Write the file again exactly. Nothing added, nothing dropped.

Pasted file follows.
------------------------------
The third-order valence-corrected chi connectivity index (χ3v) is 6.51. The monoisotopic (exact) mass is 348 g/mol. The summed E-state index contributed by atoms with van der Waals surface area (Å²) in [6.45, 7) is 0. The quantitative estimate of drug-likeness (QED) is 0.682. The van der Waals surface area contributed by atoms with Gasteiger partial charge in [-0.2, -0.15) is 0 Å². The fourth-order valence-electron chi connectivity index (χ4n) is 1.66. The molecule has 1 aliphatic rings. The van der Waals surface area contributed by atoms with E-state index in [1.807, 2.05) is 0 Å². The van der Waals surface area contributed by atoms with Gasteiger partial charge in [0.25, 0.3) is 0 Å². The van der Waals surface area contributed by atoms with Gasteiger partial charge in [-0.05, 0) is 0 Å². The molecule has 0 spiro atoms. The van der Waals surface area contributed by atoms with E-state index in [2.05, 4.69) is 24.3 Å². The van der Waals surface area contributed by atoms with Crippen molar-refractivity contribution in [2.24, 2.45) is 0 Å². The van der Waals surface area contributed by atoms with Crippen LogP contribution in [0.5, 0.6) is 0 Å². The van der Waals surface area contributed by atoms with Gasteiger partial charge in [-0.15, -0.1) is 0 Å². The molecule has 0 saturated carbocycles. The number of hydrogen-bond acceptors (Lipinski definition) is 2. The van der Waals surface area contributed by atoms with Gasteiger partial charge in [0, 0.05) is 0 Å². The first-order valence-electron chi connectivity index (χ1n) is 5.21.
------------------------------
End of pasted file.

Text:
The third-order valence-corrected chi connectivity index (χ3v) is 6.51. The monoisotopic (exact) mass is 348 g/mol. The summed E-state index contributed by atoms with van der Waals surface area (Å²) in [6.45, 7) is 0. The quantitative estimate of drug-likeness (QED) is 0.682. The van der Waals surface area contributed by atoms with Gasteiger partial charge in [-0.2, -0.15) is 0 Å². The fourth-order valence-electron chi connectivity index (χ4n) is 1.66. The molecule has 1 aliphatic rings. The van der Waals surface area contributed by atoms with E-state index in [1.807, 2.05) is 0 Å². The van der Waals surface area contributed by atoms with Gasteiger partial charge in [0.25, 0.3) is 0 Å². The van der Waals surface area contributed by atoms with Gasteiger partial charge in [-0.05, 0) is 0 Å². The molecule has 0 spiro atoms. The van der Waals surface area contributed by atoms with E-state index in [2.05, 4.69) is 24.3 Å². The van der Waals surface area contributed by atoms with Crippen molar-refractivity contribution in [2.24, 2.45) is 0 Å². The van der Waals surface area contributed by atoms with Crippen LogP contribution in [0.5, 0.6) is 0 Å². The van der Waals surface area contributed by atoms with Gasteiger partial charge in [-0.15, -0.1) is 0 Å². The molecule has 0 saturated carbocycles. The number of hydrogen-bond acceptors (Lipinski definition) is 2. The van der Waals surface area contributed by atoms with Gasteiger partial charge in [0, 0.05) is 0 Å². The first-order valence-electron chi connectivity index (χ1n) is 5.21.